By Marcie Stokman
“Do you ever miss your prayer when you’re traveling or have company? Does it ever feel like you just don’t have enough time in the day to pray?” I posed these questions to the priest sitting next to me at a luncheon a few months ago. He seemed perplexed by my question, so I stumbled to clarify. “I’m sure it’s rare but don’t you ever – every now and then – miss saying your prayers?” After an awkward pause he slowly responded, “For me it’s just the opposite. I miss other things but I don’t miss prayer.”
I was surprised. His faithfulness to prayer seemed to spring from a deep well of self-knowledge and an acute awareness of his dependence on God. Through this brief exchange, I understood something new that might help us in our effort to read more and read well. When it comes to forming the habit of reading great and worthy books, many women lament, “I just don’t have time to read!” But is lack of time really the problem? Perhaps, if we delve deeper, we will discover that the problem is neither a lack of time nor a lack of willpower, but rather a deficient awareness of who we are – of the value of our own person. I propose that the main reason we resist tending to our hearts by reading good literature is because we are not radical enough in our perception of who we are.
As persons made in the image and likeness of God, we are not just body we are body and soul. Our souls possess intelligence and will. At the core of our being is the heart and this heart must be cared for. The forces that drive today’s common mentality attempt to crust the truth of our person. When we flit from distraction to distraction, squandering the days, we succumb to this mentality. We forget who we are. We forget whose we are.
“Guard your heart with all diligence, for out of it are the outflowings of life.” (Pr. 4:23) Well-Read Mom encourages women to accompany one another in friendship to read more and read well. Why? Of course there are many wonderful benefits that reading brings to our lives. But more importantly and at the deepest level the reason that we consider reading to be a worthy work is because the great works of literature help to restore our understanding of human nature, of our relationships with others and with God. In a way, we can say that good books nurture our very selves.
“What would it profit a man to gain the whole world and lose his soul?” (Ps. 8) What would it profit a woman to get her children involved in a lot of activites, get them to Sunday school, and even help to educate them? What if this woman is able to keep a nice house and keep up with the laundry and even get Christmas cards sent out before Christmas? What if this woman efficiently get it all done but, in the frenzy, her very self gets lost so that she no longer knows who she is? What if this woman gets all these things done and more all the while forgetting that she is made to be in relationship with God? It’s obvious that this would be tragic. What can penetrate all of the busyness – good busyness – that fills her days in order to help her recover the true meaning of her life?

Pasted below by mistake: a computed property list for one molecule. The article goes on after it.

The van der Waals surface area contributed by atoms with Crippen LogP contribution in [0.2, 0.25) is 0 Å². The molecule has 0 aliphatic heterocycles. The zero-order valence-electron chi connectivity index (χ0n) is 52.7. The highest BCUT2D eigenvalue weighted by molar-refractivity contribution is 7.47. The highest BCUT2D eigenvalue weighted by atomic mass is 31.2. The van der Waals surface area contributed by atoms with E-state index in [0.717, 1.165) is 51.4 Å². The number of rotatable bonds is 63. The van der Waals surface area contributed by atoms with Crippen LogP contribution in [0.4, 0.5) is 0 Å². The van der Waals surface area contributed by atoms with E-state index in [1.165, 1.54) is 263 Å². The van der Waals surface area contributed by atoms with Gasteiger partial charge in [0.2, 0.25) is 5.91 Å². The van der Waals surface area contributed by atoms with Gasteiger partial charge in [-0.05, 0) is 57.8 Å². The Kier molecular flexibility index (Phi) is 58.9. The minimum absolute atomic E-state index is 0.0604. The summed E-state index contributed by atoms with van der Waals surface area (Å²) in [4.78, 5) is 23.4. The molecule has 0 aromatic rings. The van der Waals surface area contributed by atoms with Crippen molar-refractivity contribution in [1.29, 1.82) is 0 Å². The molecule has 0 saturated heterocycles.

While we read, we witness a drama being played out between the characters and their circumstances. This drama provokes questions in us – serious questions about the human experience – and we then realize that our life, too, is a drama. Great writers stir up questions that can be painful for us to face. Franz Kafka wrote:
“I think we ought to read only the kind of books that wound or stab us. If the book we’re reading doesn’t wake us up with a blow to the head, what are we reading for? So that it will make us happy? Good Lord, we would be happy precisely if we had no books, and the kind of books that make us happy are the kind we could write ourselves…But we need books that affect us like a disaster, that grieve us deeply. A book must be the ax for the frozen sea within us.”
If Kafka’s words seem extreme, consider again the tragedy of the busy mom who loses her very self in the midst of her work. “A book must be the ax for the frozen sea within us.” When we take a book in our hands we also take up a means for rediscovering our true hunger and thirst for the infinite. We wake up to the fact that we can’t save ourselves; that we really do need a Savior. Thus we can say that the work of reading can help us grow in our Christian life.
It is my hope that as we accompany one another in the reading of great books we may witness ourselves living with a greater – a more radical – awareness of who we are.
This piece was originally found in the ‘Year of the Worker’ Journal.